Tag: art therapy
An upcoming conference focuses on the perspective of artists and activists in answering what it means to have a just mental health care system: Who decides who is labelled as mad?
We interview Renee Schuls-Jacobson about her book Psychiatrized: Waking up After a Decade of Bad Medicine which details Renee's experiences being prescribed the benzodiazepine clonazepam (Klonopin) for seven years.
Richard Sears interviews Marcella Ot’alora, therapist and principal investigator for MAPS MDMA-assisted psychotherapy.
In "Mud Flower," Meghan Caughey seeks an ethics centered on the valuation of madness—and on art as one communicative pathway for values—for the muddy waters discarded by society.
A special set of interviews for W-BAD 2019. We speak with Project Manager for W-BAD Rocks of Kindness, Janelle. We also chat with physician and Director of the Benzodiazepine Information Coalition Christy Huff MD and we hear from Stephen Wright MD, addiction specialist and medical consultant to the Alliance for Benzodiazepine Best Practices.
New study investigates the acceptability of a phenomenologically informed, manual-based art therapy for clients diagnosed with moderate to severe depression.
I began reaching out to other psychiatric survivors, asking whether they would like to have their art featured in a book, and the response I received was amazing. People openly shared not only their art but their personal stories, their feelings, and their painful journeys into, through, and out of psychiatry.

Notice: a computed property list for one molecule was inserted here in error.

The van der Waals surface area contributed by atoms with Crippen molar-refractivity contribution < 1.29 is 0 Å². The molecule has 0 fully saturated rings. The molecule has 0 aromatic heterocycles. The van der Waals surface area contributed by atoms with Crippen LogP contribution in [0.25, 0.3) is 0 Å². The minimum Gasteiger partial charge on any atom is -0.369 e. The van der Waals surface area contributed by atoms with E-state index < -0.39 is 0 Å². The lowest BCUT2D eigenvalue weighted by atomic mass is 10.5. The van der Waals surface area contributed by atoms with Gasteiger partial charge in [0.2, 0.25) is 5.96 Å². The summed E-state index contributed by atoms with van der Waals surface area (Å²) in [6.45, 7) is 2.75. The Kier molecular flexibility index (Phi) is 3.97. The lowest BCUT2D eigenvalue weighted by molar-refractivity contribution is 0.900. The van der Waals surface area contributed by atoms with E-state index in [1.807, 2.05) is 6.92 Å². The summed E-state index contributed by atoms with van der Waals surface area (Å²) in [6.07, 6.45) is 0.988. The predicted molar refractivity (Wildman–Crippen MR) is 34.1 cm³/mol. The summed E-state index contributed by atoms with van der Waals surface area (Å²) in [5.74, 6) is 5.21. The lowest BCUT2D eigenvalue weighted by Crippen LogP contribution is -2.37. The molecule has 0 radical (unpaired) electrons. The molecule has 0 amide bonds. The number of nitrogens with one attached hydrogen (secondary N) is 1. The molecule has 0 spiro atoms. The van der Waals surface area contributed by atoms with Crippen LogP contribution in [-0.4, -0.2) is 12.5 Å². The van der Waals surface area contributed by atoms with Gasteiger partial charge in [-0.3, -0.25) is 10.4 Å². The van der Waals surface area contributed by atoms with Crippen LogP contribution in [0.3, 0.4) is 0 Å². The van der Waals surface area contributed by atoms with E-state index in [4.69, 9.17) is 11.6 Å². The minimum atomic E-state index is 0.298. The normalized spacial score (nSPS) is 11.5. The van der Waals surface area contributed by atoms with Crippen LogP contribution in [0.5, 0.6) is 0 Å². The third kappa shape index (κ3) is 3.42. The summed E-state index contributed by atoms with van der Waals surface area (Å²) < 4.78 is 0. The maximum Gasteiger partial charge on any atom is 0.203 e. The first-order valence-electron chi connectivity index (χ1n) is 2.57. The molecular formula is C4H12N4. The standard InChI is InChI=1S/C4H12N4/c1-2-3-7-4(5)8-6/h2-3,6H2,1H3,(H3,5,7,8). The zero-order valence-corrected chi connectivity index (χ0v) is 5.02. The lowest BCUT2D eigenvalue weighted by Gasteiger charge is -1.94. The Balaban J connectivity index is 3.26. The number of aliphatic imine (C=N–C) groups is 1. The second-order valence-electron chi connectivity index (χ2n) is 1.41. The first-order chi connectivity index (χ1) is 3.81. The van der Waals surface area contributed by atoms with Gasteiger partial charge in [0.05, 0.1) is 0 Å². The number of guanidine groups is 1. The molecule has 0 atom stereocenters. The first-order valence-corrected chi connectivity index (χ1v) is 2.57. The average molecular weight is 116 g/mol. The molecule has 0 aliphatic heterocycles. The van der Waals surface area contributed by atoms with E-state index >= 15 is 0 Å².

From The Conversation: The literary, visual, and performing arts can play an important role in helping people process trauma, especially for those who have difficulty...
From the New York Times: On Inauguration Day, Karen Pence announced her support for the mental health profession of art therapy. While many art therapists...
A new article, published in The Arts in Psychotherapy, describes the ways art therapy and mindfulness have benefitted refugees and asylum seekers in Hong Kong.
“Service members suffering from PTSD often feel like they’re wearing a mask,” Samantha Allen writes in Invisible Wounds. Melissa Walker, an art therapist, asks them to make one. “The results are stirring. One mask, striped in red and black with hollow chrome-colored eyes, is wrapped in razor wire with a lock where its mouth should be.”